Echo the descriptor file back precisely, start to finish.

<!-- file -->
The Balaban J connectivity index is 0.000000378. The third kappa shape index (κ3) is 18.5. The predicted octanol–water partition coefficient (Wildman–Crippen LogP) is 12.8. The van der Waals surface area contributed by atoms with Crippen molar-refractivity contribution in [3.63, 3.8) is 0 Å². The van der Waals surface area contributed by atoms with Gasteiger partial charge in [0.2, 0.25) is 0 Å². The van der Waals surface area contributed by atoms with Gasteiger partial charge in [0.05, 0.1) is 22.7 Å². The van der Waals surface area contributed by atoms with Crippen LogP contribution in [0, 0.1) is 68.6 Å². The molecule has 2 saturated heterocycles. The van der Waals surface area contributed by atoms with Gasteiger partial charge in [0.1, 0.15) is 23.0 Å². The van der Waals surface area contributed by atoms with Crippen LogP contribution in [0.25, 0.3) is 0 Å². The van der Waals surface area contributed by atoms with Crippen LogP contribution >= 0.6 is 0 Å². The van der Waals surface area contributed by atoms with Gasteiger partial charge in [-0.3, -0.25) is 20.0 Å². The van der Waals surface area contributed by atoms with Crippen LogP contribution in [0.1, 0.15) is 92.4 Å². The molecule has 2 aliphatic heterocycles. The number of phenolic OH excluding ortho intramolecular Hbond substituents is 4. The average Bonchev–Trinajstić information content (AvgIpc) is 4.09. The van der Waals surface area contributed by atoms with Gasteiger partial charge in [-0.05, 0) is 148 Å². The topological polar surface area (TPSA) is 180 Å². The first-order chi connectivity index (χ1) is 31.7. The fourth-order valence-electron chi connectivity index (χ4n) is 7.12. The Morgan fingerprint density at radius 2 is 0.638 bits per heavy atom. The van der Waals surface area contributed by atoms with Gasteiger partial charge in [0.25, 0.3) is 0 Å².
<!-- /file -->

The Balaban J connectivity index is 0.000000378. The third kappa shape index (κ3) is 18.5. The predicted octanol–water partition coefficient (Wildman–Crippen LogP) is 12.8. The van der Waals surface area contributed by atoms with Crippen molar-refractivity contribution in [3.63, 3.8) is 0 Å². The van der Waals surface area contributed by atoms with Gasteiger partial charge in [0.2, 0.25) is 0 Å². The van der Waals surface area contributed by atoms with Gasteiger partial charge in [0.05, 0.1) is 22.7 Å². The van der Waals surface area contributed by atoms with Crippen LogP contribution in [0, 0.1) is 68.6 Å². The molecule has 2 saturated heterocycles. The van der Waals surface area contributed by atoms with Gasteiger partial charge in [0.1, 0.15) is 23.0 Å². The van der Waals surface area contributed by atoms with Crippen LogP contribution in [0.25, 0.3) is 0 Å². The van der Waals surface area contributed by atoms with Crippen LogP contribution >= 0.6 is 0 Å². The van der Waals surface area contributed by atoms with Gasteiger partial charge in [-0.3, -0.25) is 20.0 Å². The van der Waals surface area contributed by atoms with Crippen LogP contribution in [0.1, 0.15) is 92.4 Å². The molecule has 2 aliphatic heterocycles. The number of phenolic OH excluding ortho intramolecular Hbond substituents is 4. The average Bonchev–Trinajstić information content (AvgIpc) is 4.09. The van der Waals surface area contributed by atoms with Gasteiger partial charge in [-0.05, 0) is 148 Å². The topological polar surface area (TPSA) is 180 Å². The first-order chi connectivity index (χ1) is 31.7. The fourth-order valence-electron chi connectivity index (χ4n) is 7.12. The Morgan fingerprint density at radius 2 is 0.638 bits per heavy atom. The van der Waals surface area contributed by atoms with Gasteiger partial charge in [0.25, 0.3) is 0 Å².